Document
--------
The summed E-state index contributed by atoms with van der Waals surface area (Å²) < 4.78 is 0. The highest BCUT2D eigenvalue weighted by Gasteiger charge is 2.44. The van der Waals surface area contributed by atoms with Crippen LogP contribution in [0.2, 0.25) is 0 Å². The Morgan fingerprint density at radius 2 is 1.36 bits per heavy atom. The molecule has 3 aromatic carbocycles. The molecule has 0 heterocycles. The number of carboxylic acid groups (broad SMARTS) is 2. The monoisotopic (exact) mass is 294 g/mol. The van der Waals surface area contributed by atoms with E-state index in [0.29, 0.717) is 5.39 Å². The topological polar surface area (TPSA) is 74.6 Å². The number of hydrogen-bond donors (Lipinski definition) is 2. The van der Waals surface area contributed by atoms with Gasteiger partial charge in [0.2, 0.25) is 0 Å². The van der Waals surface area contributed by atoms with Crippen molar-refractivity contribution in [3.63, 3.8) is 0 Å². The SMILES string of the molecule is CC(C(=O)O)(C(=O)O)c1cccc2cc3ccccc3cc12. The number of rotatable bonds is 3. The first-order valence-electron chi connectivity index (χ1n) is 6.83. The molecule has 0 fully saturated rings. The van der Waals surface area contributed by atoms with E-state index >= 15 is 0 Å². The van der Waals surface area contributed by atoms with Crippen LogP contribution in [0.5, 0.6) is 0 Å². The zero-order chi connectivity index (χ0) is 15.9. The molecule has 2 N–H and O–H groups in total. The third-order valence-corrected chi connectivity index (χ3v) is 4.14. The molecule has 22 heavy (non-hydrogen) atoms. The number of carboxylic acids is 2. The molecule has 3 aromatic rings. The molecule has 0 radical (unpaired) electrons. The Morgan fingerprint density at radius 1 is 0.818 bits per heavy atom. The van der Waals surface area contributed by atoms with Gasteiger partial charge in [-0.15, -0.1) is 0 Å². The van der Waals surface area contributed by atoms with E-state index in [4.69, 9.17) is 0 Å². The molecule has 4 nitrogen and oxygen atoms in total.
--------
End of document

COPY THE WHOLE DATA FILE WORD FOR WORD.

The summed E-state index contributed by atoms with van der Waals surface area (Å²) < 4.78 is 0. The highest BCUT2D eigenvalue weighted by Gasteiger charge is 2.44. The van der Waals surface area contributed by atoms with Crippen LogP contribution in [0.2, 0.25) is 0 Å². The Morgan fingerprint density at radius 2 is 1.36 bits per heavy atom. The molecule has 3 aromatic carbocycles. The molecule has 0 heterocycles. The number of carboxylic acid groups (broad SMARTS) is 2. The monoisotopic (exact) mass is 294 g/mol. The van der Waals surface area contributed by atoms with E-state index in [0.29, 0.717) is 5.39 Å². The topological polar surface area (TPSA) is 74.6 Å². The number of hydrogen-bond donors (Lipinski definition) is 2. The van der Waals surface area contributed by atoms with Gasteiger partial charge in [0.2, 0.25) is 0 Å². The van der Waals surface area contributed by atoms with Crippen molar-refractivity contribution in [3.63, 3.8) is 0 Å². The SMILES string of the molecule is CC(C(=O)O)(C(=O)O)c1cccc2cc3ccccc3cc12. The number of rotatable bonds is 3. The first-order valence-electron chi connectivity index (χ1n) is 6.83. The molecule has 0 fully saturated rings. The van der Waals surface area contributed by atoms with E-state index >= 15 is 0 Å². The van der Waals surface area contributed by atoms with Crippen LogP contribution in [0.5, 0.6) is 0 Å². The zero-order chi connectivity index (χ0) is 15.9. The molecule has 2 N–H and O–H groups in total. The third-order valence-corrected chi connectivity index (χ3v) is 4.14. The molecule has 22 heavy (non-hydrogen) atoms. The number of carboxylic acids is 2. The molecule has 3 aromatic rings. The molecule has 0 radical (unpaired) electrons. The Morgan fingerprint density at radius 1 is 0.818 bits per heavy atom. The van der Waals surface area contributed by atoms with Gasteiger partial charge in [-0.15, -0.1) is 0 Å². The van der Waals surface area contributed by atoms with E-state index in [4.69, 9.17) is 0 Å². The molecule has 4 nitrogen and oxygen atoms in total.